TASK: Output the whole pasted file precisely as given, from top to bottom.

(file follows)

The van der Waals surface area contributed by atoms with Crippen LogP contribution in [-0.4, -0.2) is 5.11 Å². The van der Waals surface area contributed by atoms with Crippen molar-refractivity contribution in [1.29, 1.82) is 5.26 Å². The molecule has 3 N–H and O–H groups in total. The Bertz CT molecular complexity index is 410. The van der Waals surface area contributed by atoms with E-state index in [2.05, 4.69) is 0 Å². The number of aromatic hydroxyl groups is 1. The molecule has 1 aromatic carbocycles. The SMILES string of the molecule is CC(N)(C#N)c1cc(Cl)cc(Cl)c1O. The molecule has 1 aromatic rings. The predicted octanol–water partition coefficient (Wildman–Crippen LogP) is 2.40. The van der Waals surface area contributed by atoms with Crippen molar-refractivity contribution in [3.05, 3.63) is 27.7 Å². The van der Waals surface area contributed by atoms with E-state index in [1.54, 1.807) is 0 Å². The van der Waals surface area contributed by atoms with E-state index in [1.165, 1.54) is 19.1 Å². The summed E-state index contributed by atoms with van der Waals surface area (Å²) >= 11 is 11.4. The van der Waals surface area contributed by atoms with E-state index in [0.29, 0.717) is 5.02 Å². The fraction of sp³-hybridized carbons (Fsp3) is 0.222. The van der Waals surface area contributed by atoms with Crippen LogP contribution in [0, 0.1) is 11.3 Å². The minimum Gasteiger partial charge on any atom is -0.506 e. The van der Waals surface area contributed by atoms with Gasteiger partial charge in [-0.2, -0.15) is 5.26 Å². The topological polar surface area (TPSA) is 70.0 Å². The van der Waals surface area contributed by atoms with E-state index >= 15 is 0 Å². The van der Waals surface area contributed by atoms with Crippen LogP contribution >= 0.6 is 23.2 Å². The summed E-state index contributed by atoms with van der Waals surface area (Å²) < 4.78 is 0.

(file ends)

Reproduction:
The van der Waals surface area contributed by atoms with Crippen LogP contribution in [-0.4, -0.2) is 5.11 Å². The van der Waals surface area contributed by atoms with Crippen molar-refractivity contribution in [1.29, 1.82) is 5.26 Å². The molecule has 3 N–H and O–H groups in total. The Bertz CT molecular complexity index is 410. The van der Waals surface area contributed by atoms with E-state index in [2.05, 4.69) is 0 Å². The number of aromatic hydroxyl groups is 1. The molecule has 1 aromatic carbocycles. The SMILES string of the molecule is CC(N)(C#N)c1cc(Cl)cc(Cl)c1O. The molecule has 1 aromatic rings. The predicted octanol–water partition coefficient (Wildman–Crippen LogP) is 2.40. The van der Waals surface area contributed by atoms with Crippen molar-refractivity contribution in [3.05, 3.63) is 27.7 Å². The van der Waals surface area contributed by atoms with E-state index in [1.54, 1.807) is 0 Å². The van der Waals surface area contributed by atoms with E-state index in [1.165, 1.54) is 19.1 Å². The summed E-state index contributed by atoms with van der Waals surface area (Å²) >= 11 is 11.4. The van der Waals surface area contributed by atoms with E-state index in [0.29, 0.717) is 5.02 Å². The fraction of sp³-hybridized carbons (Fsp3) is 0.222. The van der Waals surface area contributed by atoms with Crippen LogP contribution in [0, 0.1) is 11.3 Å². The minimum Gasteiger partial charge on any atom is -0.506 e. The van der Waals surface area contributed by atoms with Gasteiger partial charge in [-0.2, -0.15) is 5.26 Å². The topological polar surface area (TPSA) is 70.0 Å². The van der Waals surface area contributed by atoms with E-state index >= 15 is 0 Å². The van der Waals surface area contributed by atoms with Crippen LogP contribution >= 0.6 is 23.2 Å². The summed E-state index contributed by atoms with van der Waals surface area (Å²) < 4.78 is 0.